CDTV CDROM no data discs repair

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This time a Commodore CDTV arrived on my workbench with the following symptoms:

  • Plays audio cd fine
  • Does not load CDROM (CDTV) discs

After checking that the CD mechanism worked fine using an audio CD I tested with several CDTV discs both original and recordables. During loading the CD spins up OK and there is focus and head movement, but nothing happens. Black screen: the Amiga waits for the first data. So the device does recognize that it’s not an audio CD and tries to read data.


Time for disassembly. First take a picture of the main board so you know which connector goes where later. Tip: after removing the cover, remove the front panel. This will make taking out the CDROM unit later easy. Two screws on the top, disconnect cables (tip: the flat cable connectors need to push DOWN to unlock!) and carefully slide towards you and put aside. Next remove the tuner or scart board from the back side (two black screws, then pull out). The back panel can stay in place. Next unscrew the main board: one screw in the middle at the front, one screw around the middle left side, two screws backside top left and right, and last one screw in the middle. The other screws you can let be. See the pic:

Take out the motherboard by lifting slightly at the front, pull towards you and put aside. Look at the CDROM drive mounting chassis: it has 4 screws on each corner, unscrew and then take out the chassis. Flip it over. Remove the 4 screws that hold the CDROM unit to the cassis, it will give more room on your desk.

This is what you should end up with before you:

Reversing & Diagnosis

Ok – now for the problem diagnosis. I fired up the scope and looked at the various ICs on the board and checked their datasheets. You can visually follow the traces and get some kind of clue about the flow of data. See this pic where I draw the high level workings of the board:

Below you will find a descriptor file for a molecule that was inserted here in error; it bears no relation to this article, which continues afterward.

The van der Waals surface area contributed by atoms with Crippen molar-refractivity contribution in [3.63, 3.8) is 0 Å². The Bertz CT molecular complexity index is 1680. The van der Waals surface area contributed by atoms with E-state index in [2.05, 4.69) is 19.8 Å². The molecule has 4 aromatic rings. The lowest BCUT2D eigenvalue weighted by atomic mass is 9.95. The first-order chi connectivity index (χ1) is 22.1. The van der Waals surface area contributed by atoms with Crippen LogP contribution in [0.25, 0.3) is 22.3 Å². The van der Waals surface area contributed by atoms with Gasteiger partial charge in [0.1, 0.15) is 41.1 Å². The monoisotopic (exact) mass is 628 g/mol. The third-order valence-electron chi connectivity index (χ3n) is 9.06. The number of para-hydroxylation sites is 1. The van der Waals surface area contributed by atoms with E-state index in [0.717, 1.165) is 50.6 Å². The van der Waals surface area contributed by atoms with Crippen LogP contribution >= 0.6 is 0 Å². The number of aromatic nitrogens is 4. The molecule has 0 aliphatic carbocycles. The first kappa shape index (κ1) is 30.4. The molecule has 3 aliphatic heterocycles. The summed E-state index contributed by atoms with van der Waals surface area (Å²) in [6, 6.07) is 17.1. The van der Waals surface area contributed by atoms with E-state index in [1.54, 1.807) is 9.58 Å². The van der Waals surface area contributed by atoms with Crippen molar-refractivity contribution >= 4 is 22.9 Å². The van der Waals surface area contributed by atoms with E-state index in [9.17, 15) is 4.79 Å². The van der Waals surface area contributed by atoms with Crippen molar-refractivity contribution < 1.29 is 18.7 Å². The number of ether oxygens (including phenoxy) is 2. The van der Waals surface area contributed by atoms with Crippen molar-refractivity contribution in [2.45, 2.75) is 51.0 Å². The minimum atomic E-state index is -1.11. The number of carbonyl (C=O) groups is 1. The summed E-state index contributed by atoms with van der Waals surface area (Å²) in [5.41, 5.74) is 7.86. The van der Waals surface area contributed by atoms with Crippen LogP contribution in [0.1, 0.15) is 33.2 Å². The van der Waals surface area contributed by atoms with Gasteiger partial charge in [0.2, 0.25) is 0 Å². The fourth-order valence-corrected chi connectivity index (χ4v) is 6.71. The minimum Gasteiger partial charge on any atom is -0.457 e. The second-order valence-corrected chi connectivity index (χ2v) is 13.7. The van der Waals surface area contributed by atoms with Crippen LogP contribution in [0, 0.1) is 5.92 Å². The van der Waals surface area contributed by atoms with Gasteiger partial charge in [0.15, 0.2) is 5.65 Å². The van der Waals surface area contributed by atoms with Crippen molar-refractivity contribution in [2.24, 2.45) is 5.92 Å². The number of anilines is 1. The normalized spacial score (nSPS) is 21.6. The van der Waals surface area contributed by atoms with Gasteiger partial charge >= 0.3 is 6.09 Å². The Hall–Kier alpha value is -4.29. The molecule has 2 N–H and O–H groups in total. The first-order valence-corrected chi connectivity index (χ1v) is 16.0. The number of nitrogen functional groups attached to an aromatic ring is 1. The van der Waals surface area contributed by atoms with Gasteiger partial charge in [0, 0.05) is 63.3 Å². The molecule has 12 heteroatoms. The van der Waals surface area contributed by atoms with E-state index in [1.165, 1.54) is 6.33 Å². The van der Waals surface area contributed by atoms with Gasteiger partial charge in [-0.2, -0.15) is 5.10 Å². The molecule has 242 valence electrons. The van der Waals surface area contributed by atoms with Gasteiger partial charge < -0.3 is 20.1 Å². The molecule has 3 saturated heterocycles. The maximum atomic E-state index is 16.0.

The digital section starts at the CD DSP, to the left. It takes the analogue signal from the lens (‘eye pattern’) and converts it to a 8-bit parallel digital stream. Then the micro looks for audio packets and creates a serial digital stream that goes to the CDTV with the 3-wire cable. It also (always) sends 8 bits of data towards the error correction MCU.

According to the datasheet of the Sanyo LC8951 the operation is as follows: upon recognition of data sectors it stores them in the SRAM and applies error correction if necessary. When error correction is done, the MCU reads back the corrected data and streams it to the host interface transceiver one byte at a time.

When measuring around this section with scope, with a CDROM loaded, I observed absolutely nothing happening on the SRAM or the output side of the MCU. Strange! All input signals appear to be there.

So I took a chance and ordered a new IC from China. The LC8951 is not available, but the LC89515 and LC89515K are. They are pin-, hardware- and software-compatible. (

The Fix

After few weeks, replacement time!

Looking better than factory 😉

Lo and behold:


Another CDTV saved from the bin. As these drives are unobtainium, well, unless you sacrifice another CDTV of course, it makes sense to spend some time trying to repair them.

Audio cd playback also still works:

Bonus section: further disassembly

Another issue that can occur with the CDTV is leaky capacitors. The drive mainboard uses miniature aluminium electrolytic capacitors, and sometimes bad quality ones are used that start to leak. It will make the drive not work at all, on insertion of a cd it will spin 1/4 rotation and just stop.

The drives with this symptom that I have seen all had the 10uF capacitors fail. This drive seems to have perfectly fine capacitors (but you may opt to replace them preemptive).

Disassembling the drive further is a little tricky. First put it in front of you with the eject button facing you. Look next to the eject button: there is a security torx screw there. Remove it, and push the eject button. Then you can just lift the tray carriage off!

Next, disconnect all ribbons and cables. The motor cable connector needs to be unlocked first.

Next, put it upside down and remove the 6 screws that hold the board (nicely marked, you should be able to find them!). Then you should be able to lift the board off.

Pay attention: there are a few non-polarized capacitors. You can replace those with 1206 MLCC capacitors since the NP ones are really difficult to source.

Re-assembly can be especially difficult since the flatflex cable coming from the spindle motor is almost impossible to get back in. Tip: unscrew the spindle assembly (3 screws) then you have a lot more room to work with.

More info here:

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